This makes depth particularly acute inside. The coaching staff recently moved Chase Farris back to defensive tackle, playing inside at 310 pounds. Meyer said that Farris' play has settled his concerns. Some may question why the Buckeyes would move one of their key offensive line backups to defense, but it shows the different nature of offense and defensive line. A coach does not want to play an offensive line backup unless and until one of their five starters is injured. As noted, however, defensive coaches want to liberally rotate up front. It remains to be seen, however, whether Farris can so quickly transition back to defense.
Freshman Joey Bosa and Michael Hill will also have the opportunity to fill this void. Bosa will perhaps play both 3 and 5 technique, with Hill and 3 and nose. Chris Carter has for whatever reason drawn extensive attention for heretofore limited playing time and production and now has the opportunity to demonstrate he deserves snaps. Jamal Marcus looks poised to get snaps at Viper. On third downs, look for Bennett and/or Washington to bump inside, with Spence and Washington or Marcus rushing from the ends.
The Ohio State defensive line is athletic and has players like Spence, Washington and Bennett that can get after the quarterback. The Bigger question is how the defensive front fares against a downhill run offense. This is where Schutt's loss is particularly acute. The line features explosive athletes but is somewhat undersized, particularly with Bennett at 3-technique. The Buckeye defense fortunately has opportunities to gain experience before facing such a rush offense, but will eventually have to demonstrate their ability to stop the run.
Does the Ohio State Defensive Coaching Staff Stick to the Script?
Working together for the first time, the Ohio State defensive coaching staff had difficulty establishing an identity last season, contributing to an uneven first half of the 2012 season. It is no coincidence that the Buckeye defense improved when the defensive coaching staff found a formula. On first and second down, Ohio State generally played cover 1 or quarter-quarter half against pro-style teams, with cover 4 match-up zone against spread offenses. On third down, the Buckeyes mix and matched man and zone blitzes with cover 2 and 3.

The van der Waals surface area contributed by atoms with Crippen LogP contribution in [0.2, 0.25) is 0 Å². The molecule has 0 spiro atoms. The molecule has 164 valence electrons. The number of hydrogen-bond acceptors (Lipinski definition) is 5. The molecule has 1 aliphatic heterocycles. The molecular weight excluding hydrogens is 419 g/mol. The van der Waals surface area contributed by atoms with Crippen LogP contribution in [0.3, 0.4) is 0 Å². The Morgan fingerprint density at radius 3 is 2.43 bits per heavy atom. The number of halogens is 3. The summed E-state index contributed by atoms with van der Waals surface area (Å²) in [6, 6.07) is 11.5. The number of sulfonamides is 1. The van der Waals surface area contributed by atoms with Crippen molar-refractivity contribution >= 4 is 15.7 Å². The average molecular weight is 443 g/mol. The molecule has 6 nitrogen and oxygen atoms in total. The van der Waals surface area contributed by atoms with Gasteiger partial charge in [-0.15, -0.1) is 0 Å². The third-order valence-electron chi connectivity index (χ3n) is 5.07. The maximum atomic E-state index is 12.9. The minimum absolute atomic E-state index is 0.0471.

The matchup with Buffalo will provide evidence as to whether the Buckeye coaching staff will maintain this philosophy. Urban Meyer's recent comments regarding an increased use of man coverage suggests the Buckeyes are doubling down on the strategy. Cover 1 and cover 4 both employ man principles, so look for the Buckeye defense to liberally use those looks in early downs.
How does the Ohio State Coaching Staff Employ Dime Coverage?
One addendum to the Buckeyes' defensive toolbox is a dime package with six defensive backs. This is not a change of the above philosophy but provides the defensive coaching staff additional flexibility. As Meyer indicated, the Buckeyes want to use the dime to maximize the defense's ability to play man coverage. But the question remains – how will the Buckeyes employ six defensive backs?
To step back, the Buckeyes often use a three-man front with a stand-up Viper in third and long.
The Buckeye coaching staff uses this front to a) bump defensive linemen inside to increase the pass rush and b) provide flexibility in coverage and blitz capabilities.
Expect the Buckeyes to operate a dime package from this framework. The sixth defensive back replaces the second inside linebacker (the one not named Shazier) from the nickel package. In must-pass situations, six defensive backs can provide the Buckeyes the opportunity for a variety of both zone and man blitzes. For instance, a zone blitz generally brings five rushers with a 3 deep, 3 under zone. Defensive backs can more easily cover the larger zones. The dime takes advantage of the Buckeyes' depth in the defensive backfield while permitting more aggressive packages to get after the quarterback.
The Buffalo game will thus provide an opportunity to examine the Buckeye defensive coaching staff's answer to many questions. But position battles such as Grant and Perry may continue further into the fall.